NIH funds work to improve community vaccinations, testing, and engagement in clinical research
The University of Illinois Chicago has been selected by the National Institutes of Health as the principal site of a multi-center collaborative in the Chicago area that will bolster research and outreach to help communities disproportionately affected by COVID-19.
As part of the NIH’s Community Engagement Alliance, or CEAL, Against COVID-19 Disparities initiative, the UIC-led team will focus on strengthening COVID-19 vaccine confidence and access in Chicago-area Black and Latino communities, as well as improving access to testing, treatment and opportunities for clinical trial participation.
In Chicago, rates of COVID-19 cases are greatest among Black and Latino residents, significantly outpacing rates among white residents. Despite this and efforts in the city to deliver the vaccine to vulnerable communities, early data on vaccinations show lower rates of COVID-19 vaccination among Black and Latino adults.
“Black and Latinx communities have historically had unequal access to health care services and research,” said UIC’s Dr. Molly Martin, associate professor of pediatrics at the College of Medicine and principal investigator. “We will focus on these issues of structural racism, with the goal of improving vaccination rates and, importantly, we will do this in partnership with the people and organizations that are already in the communities working as leaders and trusted messengers.”
The team, called the Chicagoland COVID Collaborative, includes co-principal investigators from Loyola University, Equal Hope, Northwestern University, Rush University Medical Center, Sinai Urban Health Center and the University of Chicago. The collaborative is supported by a $1.4 million NIH grant.
In addition to its goals of increasing vaccine uptake and engagement with health care providers for testing, treatment and trials, the collaborative also will leverage best practices in community-engaged research and implementation science to support and test various adaptive interventions to address structural barriers to health care services in Chicago and surrounding areas.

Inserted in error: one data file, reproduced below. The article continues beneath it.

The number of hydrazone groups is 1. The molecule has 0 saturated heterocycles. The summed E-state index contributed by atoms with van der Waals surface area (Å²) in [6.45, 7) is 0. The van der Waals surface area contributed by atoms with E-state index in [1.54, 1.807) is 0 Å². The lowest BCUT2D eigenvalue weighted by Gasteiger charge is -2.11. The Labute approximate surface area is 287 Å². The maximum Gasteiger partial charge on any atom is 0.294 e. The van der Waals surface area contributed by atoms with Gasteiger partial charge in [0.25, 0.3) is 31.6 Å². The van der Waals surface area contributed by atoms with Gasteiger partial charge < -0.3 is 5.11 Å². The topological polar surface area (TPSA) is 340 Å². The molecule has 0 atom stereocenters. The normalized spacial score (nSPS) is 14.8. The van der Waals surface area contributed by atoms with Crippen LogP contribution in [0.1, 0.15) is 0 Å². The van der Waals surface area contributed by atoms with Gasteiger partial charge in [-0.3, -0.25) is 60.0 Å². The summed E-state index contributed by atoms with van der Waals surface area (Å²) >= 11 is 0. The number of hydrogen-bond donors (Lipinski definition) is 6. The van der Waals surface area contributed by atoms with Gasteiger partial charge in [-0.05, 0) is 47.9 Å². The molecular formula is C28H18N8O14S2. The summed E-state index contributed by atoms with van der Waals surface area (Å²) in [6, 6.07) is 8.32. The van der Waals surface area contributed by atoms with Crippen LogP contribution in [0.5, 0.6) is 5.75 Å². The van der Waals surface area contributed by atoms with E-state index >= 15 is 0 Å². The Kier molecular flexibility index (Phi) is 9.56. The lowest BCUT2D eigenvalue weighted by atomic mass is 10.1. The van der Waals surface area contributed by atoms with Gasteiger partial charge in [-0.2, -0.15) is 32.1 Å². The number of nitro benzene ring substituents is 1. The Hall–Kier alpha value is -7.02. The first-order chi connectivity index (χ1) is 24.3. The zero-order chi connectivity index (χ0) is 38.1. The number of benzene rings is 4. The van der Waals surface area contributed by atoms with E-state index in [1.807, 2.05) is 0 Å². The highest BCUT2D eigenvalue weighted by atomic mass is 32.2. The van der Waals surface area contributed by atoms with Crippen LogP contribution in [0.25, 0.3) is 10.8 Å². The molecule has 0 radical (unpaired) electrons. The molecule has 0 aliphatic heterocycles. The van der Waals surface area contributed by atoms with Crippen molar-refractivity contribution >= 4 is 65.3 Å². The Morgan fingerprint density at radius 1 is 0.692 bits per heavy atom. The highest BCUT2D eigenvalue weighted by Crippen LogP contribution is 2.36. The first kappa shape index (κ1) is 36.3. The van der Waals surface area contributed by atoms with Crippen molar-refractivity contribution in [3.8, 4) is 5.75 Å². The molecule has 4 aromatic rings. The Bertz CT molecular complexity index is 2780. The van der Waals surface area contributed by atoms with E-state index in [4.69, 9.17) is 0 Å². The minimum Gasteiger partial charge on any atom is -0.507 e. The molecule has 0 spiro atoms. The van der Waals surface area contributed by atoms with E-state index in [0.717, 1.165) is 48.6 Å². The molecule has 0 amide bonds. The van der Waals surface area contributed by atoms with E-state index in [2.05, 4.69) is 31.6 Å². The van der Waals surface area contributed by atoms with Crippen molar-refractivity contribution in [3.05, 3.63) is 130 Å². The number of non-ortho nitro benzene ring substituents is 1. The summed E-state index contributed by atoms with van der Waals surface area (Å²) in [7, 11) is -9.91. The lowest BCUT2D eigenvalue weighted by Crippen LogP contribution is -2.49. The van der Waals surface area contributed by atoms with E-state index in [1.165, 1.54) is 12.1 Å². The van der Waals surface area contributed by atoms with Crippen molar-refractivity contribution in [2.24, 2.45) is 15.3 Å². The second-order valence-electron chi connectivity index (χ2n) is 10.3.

“Community engagement is about being present, listening and meeting the needs of communities in a lasting way — it’s about strengthening opportunities and programs in partnership with communities, validating what they have and know, and ensuring that services and programs are meaningful and sustainable,” Martin said.
For example, Martin said the team will work with community partners to create an inventory of vaccine awareness, education, and distribution programs and evaluate these programs to help identify which strategies are more effective.
“If a lot of effort is going into a program but the impact is low, we want to work with our partners and the data to understand why. We will support them to describe barriers and potential solutions. We will help identify critical resources linked to success and pathways for obtaining and maintaining those resources. Answering these kinds of questions moves us closer to more equitable health access and outcomes, for COVID-19 and beyond,” Martin said.
Martin says that while increasing vaccine uptake is a focus now, the collaborative is designed to address all kinds of barriers and public health goals.
“The COVID-19 pandemic has made clear the inequities cemented into the foundations of our social system; the consequences of these inequities in access, trust and engagement with the health care system affect us all,” Martin said.
Working with Martin are UIC’s Phoenix Matthews, professor of population health nursing science at the College of Nursing, and Abigail Silva, Anne Marie Murphy, Bonnie Spring, Elizabeth Lynch, Helen Margellos-Anast and Monica Peek of partner institutions.
The collaborative is one of 10 new teams to receive CEAL funding in 2021, according to a news release from the NIH. The NIH-wide effort is co-led by the National Heart, Lung, and Blood Institute and the National Institute on Minority Health and Health Disparities.